Farmers are the artists of rural America

Saturday, July 6, 2024
William Northcutt is a writer for the State Gazette and former Professor of English at Dyersburg State

As an amateur photographer eager to learn, I take photos of other artists’ work: architecture and the fields of our local artists, farmers. Our farmers take a piece of land, sow seeds, and the land becomes a work of art. Seeing rows and rows of soybean, cotton, or corn often makes me stop my truck, grab the camera, and start snapping because the sight fills my lens with artfully designed beauty.

Sure our farmers are heroes for supplying the world with soybean, cotton, corn, and the resulting products. (I detest synthetic clothing materials, and I have this romantic notion that my cotton shirts and pants began in the fields of West Tennessee.) Farmers today contribute to the environment with anti-erosion methods such as no-till farming. Their contributions to our daily lives are immeasurable.

But I would also argue that just as we recognize great gardeners for the beauty of their flowers and manicured bushes and plants, we should be grateful to our farmers for what they add to the beauty of our region. Even further, I would argue that are farmers are inadvertent landscape artists whose landscapes are not only realistic: they are real.

Landscape painters have noticed that beauty inherent in the farmers’ fields. Van Gogh’s last painting is known as Wheatfield with Crows, and he used farming as a theme for many of his paintings. One of the most striking is The Sower, in which a farmer sows seeds in furrows against a brilliant sunrise and a field of corn or wheat. Renaissance Flemish painter Breughel often used farmscapes, often peopled with peasants. Even his most famous painting, Icarus Falling depicts a farmer plowing the land. And Grant Wood, known best for his painting of the old farming couple, he with a pitchfork, she in a bonnet, standing stoically together, painted farmscapes in deceptively simplistic styles.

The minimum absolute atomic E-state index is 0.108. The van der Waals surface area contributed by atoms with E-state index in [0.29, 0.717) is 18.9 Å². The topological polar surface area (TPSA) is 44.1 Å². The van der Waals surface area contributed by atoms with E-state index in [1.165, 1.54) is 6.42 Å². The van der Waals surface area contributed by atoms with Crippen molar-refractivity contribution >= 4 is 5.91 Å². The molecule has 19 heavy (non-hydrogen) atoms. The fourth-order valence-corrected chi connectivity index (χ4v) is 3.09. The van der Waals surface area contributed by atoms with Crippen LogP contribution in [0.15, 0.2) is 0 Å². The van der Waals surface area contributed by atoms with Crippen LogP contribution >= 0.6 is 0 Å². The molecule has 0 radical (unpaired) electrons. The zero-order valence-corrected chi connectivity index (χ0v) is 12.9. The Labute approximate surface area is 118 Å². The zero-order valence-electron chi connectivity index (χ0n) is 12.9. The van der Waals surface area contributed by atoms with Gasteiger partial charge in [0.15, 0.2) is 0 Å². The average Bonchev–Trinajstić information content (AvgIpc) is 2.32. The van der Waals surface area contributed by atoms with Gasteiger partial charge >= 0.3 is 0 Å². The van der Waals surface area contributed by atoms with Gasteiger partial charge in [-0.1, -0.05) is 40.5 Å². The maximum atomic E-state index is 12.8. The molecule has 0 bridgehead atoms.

Painters have spent endless hours painting these rustic masterpieces because farmlands spoke to them in ways that they speak to photographers these days.

I’m not saying that Farmer John or Farmer Jane wakes up, looks at a field, and says, “Ah today I shall rival Michealangelo and paint my masterpiece upon the Earth.” I’d wager that many farmers find the fields beautiful too, but I bet they’re also thinking in practical terms about how to make those fields healthy and productive. Farmers have to earn their money. And so do artists of any kind. Farmers might not think of themselves as artists, but they are.

We see art in photos of people, photos of untrammeled nature, of cityscapes, of architecture, but photos of farm-art is just as artful as those pictures of other subjects. “But,” you might say, “You’re just taking a photo of something someone else has made.” That’s essentially true, but remember, art is always a choice—you choose which angle to paint or photograph. You have, usually, a square or rectangle of space, and what you choose to fill it with is your vision of that particular thing or idea.

So is the farmer’s field their art or my art? It is both. The many among you who are believers will say, “The land is God’s art.” Well then, God’s art becomes the farmer’s art, becomes the painter/photographer’s art.

What good is it to turn a crop covered fields into art? In this case and only in particular cases (art actually has so many uses), it allows us to slow down and see the details of the world. When you slow down and look at a farmer’s rows or a photo or painting of them, you are “stopping to smell the roses” (or corn?). You are eating food for the heart and mind.

Look at a farm as art, and you will see that the farmer is feeding you with sustenance for your soul, clothing you with comforting materials of beauty. Photographers and painters are mediators who can share what farmscapes give to them.

All praises to the farmers and their lands of inspiration, for farmers are the artists of the Earth.